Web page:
When we look at income trends by race and gender, the numbers highlight both the progress and continued disparities in the economy. The data also explains the frustration felt by many non-College White men about their stagnant incomes and points us toward the real culprit.
In 1975, women were paid a lot less than men, so it’s no surprise that their incomes grew at a much faster pace than men, almost keeping up with the growth of the economy. But that doesn’t mean they caught up with men. And disparities in income by race remain. Black men still make less than White men and more than Black women. Black women who work full-time still earn less than white women.
Still, the biggest losers from policies that shifted economic growth to the richest were low- and middle-income white men. The income for a median-income white man is only 12 percent of what he would have earned with equitable growth. But the reason isn’t that women or Blacks got more (for Black men it was only 16 percent), even if that’s who working-and middle-class White men are too often told to blame. It was because the most highly paid — overwhelmingly White and male — used their political and economic power to rig the system, so they got richer at the expense of everyone else.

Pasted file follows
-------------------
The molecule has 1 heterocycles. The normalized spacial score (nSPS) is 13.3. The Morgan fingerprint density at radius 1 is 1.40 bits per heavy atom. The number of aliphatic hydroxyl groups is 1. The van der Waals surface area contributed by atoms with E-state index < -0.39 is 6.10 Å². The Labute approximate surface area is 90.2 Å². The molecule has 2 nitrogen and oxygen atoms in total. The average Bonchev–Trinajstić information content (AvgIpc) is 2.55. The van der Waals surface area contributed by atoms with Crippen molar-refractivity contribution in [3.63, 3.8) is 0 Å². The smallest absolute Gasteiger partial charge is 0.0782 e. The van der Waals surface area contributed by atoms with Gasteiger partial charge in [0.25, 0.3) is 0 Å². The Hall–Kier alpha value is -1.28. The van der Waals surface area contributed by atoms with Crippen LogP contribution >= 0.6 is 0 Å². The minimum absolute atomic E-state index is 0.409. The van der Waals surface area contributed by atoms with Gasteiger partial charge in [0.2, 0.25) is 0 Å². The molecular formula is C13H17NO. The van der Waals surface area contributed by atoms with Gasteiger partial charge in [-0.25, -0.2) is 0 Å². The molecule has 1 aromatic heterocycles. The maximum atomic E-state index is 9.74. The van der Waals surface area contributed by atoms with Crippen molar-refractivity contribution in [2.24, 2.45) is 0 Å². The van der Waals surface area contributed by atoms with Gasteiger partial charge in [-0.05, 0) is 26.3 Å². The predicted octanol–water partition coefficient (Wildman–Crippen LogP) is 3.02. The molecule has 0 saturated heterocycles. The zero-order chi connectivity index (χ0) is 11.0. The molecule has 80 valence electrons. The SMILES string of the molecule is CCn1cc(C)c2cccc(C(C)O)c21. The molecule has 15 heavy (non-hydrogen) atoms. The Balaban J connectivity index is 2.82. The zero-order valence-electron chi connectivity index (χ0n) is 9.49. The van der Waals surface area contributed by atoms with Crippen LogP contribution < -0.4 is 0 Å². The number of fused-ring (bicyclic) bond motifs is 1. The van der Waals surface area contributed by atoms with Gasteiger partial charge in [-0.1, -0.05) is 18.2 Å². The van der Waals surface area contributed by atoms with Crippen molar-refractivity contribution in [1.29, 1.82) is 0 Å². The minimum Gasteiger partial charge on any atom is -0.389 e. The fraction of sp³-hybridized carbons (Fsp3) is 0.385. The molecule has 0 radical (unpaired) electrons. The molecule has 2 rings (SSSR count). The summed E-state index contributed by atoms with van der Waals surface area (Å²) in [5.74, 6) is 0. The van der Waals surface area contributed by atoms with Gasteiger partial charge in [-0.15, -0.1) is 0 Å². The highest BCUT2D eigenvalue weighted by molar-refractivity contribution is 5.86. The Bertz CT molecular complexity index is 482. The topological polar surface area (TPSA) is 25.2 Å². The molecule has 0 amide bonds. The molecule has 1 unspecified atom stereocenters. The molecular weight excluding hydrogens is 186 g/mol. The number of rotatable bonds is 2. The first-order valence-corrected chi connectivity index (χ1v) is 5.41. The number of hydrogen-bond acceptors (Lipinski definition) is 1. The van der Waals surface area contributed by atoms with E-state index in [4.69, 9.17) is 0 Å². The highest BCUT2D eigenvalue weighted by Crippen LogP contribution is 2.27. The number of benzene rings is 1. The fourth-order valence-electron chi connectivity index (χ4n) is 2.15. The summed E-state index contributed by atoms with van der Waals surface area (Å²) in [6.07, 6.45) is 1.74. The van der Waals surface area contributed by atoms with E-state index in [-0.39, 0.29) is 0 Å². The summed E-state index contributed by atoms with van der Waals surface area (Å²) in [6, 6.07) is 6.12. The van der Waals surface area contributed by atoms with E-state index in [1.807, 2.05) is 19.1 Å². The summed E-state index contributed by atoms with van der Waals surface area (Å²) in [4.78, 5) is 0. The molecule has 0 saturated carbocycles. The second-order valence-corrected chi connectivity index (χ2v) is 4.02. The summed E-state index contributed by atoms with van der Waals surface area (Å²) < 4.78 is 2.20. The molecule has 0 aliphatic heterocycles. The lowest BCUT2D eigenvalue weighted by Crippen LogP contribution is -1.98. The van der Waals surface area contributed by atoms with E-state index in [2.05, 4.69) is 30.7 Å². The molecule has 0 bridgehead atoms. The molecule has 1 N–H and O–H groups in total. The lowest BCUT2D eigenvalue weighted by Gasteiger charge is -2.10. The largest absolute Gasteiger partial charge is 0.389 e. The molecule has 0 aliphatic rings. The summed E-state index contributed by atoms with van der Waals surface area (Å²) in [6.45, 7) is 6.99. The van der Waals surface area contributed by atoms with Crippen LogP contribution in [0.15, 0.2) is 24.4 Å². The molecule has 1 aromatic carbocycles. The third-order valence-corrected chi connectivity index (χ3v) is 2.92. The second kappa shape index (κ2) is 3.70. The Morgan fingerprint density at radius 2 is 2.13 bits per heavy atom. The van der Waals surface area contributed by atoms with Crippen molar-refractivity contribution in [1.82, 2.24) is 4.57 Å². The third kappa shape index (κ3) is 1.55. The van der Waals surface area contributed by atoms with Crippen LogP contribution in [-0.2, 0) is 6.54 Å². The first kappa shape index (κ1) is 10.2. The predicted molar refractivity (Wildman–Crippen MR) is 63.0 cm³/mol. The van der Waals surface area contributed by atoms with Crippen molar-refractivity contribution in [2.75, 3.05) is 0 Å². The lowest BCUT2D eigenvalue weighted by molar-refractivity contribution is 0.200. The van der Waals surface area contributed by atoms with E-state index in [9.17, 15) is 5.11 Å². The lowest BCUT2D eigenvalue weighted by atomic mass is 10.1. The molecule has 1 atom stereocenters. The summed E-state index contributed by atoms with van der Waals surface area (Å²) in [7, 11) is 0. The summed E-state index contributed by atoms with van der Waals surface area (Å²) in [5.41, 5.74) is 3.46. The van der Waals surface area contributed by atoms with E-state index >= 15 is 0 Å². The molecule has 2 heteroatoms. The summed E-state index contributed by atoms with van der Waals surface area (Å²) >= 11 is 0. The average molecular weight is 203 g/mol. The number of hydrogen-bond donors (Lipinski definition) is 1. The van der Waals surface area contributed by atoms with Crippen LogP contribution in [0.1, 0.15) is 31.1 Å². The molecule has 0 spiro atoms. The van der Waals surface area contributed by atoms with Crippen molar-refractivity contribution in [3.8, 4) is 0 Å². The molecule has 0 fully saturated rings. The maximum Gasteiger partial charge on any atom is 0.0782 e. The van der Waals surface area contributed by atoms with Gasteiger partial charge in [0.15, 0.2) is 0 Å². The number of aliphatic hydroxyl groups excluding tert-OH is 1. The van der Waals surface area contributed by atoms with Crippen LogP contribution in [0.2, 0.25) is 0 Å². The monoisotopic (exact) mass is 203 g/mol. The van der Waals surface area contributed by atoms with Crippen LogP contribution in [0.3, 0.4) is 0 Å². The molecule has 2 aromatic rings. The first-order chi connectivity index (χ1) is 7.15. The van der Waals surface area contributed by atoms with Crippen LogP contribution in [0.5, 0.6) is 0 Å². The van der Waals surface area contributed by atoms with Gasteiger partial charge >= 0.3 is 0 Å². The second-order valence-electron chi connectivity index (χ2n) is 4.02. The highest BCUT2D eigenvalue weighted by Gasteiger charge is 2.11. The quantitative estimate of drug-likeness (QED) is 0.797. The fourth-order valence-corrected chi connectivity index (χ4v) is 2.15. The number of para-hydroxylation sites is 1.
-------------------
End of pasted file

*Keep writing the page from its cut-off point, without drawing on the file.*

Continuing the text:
The RAND data helps bust another myth — that the solution to economic inequality is for more people to get a higher education. More education does help a little bit; the median college-educated earner had income growth 26 percent of what it would have been if economic growth were shared equally, compared to their high school counterpart — which went down by 2 percent. Both are just a fraction of what they would have if their incomes had grown with the economy. Which points once again to the only real solutions: policies that change the fundamental way that economic growth is shared in our nation.